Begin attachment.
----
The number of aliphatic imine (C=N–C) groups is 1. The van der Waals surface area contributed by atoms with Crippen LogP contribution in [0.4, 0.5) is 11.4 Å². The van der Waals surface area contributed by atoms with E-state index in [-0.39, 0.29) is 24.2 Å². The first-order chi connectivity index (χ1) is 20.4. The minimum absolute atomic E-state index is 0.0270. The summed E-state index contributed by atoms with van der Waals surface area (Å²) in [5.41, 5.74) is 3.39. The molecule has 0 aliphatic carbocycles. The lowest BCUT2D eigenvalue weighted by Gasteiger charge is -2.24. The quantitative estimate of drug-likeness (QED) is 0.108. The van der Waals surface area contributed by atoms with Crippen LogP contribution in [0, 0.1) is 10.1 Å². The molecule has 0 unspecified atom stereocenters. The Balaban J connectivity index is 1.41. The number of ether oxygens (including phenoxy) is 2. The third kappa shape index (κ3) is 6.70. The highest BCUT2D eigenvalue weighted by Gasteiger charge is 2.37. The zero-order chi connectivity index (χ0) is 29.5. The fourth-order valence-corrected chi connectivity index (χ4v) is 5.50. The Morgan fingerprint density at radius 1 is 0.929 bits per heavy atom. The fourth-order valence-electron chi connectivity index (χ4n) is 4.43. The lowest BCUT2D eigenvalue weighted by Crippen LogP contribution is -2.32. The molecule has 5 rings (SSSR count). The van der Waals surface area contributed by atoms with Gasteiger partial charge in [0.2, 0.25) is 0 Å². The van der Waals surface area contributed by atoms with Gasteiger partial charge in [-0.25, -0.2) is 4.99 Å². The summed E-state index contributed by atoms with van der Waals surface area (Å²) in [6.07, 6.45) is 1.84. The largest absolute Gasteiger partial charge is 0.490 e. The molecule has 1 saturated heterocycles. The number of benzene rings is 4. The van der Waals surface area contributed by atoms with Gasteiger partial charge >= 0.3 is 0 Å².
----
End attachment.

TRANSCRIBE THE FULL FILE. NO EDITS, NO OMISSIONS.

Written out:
The number of aliphatic imine (C=N–C) groups is 1. The van der Waals surface area contributed by atoms with Crippen LogP contribution in [0.4, 0.5) is 11.4 Å². The van der Waals surface area contributed by atoms with E-state index in [-0.39, 0.29) is 24.2 Å². The first-order chi connectivity index (χ1) is 20.4. The minimum absolute atomic E-state index is 0.0270. The summed E-state index contributed by atoms with van der Waals surface area (Å²) in [5.41, 5.74) is 3.39. The molecule has 0 aliphatic carbocycles. The lowest BCUT2D eigenvalue weighted by Gasteiger charge is -2.24. The quantitative estimate of drug-likeness (QED) is 0.108. The van der Waals surface area contributed by atoms with Crippen LogP contribution in [0, 0.1) is 10.1 Å². The molecule has 0 unspecified atom stereocenters. The Balaban J connectivity index is 1.41. The number of ether oxygens (including phenoxy) is 2. The third kappa shape index (κ3) is 6.70. The highest BCUT2D eigenvalue weighted by Gasteiger charge is 2.37. The zero-order chi connectivity index (χ0) is 29.5. The fourth-order valence-corrected chi connectivity index (χ4v) is 5.50. The Morgan fingerprint density at radius 1 is 0.929 bits per heavy atom. The fourth-order valence-electron chi connectivity index (χ4n) is 4.43. The lowest BCUT2D eigenvalue weighted by Crippen LogP contribution is -2.32. The molecule has 5 rings (SSSR count). The van der Waals surface area contributed by atoms with Gasteiger partial charge in [0.2, 0.25) is 0 Å². The van der Waals surface area contributed by atoms with Gasteiger partial charge in [-0.25, -0.2) is 4.99 Å². The summed E-state index contributed by atoms with van der Waals surface area (Å²) in [6.07, 6.45) is 1.84. The largest absolute Gasteiger partial charge is 0.490 e. The molecule has 1 saturated heterocycles. The number of benzene rings is 4. The van der Waals surface area contributed by atoms with Gasteiger partial charge >= 0.3 is 0 Å².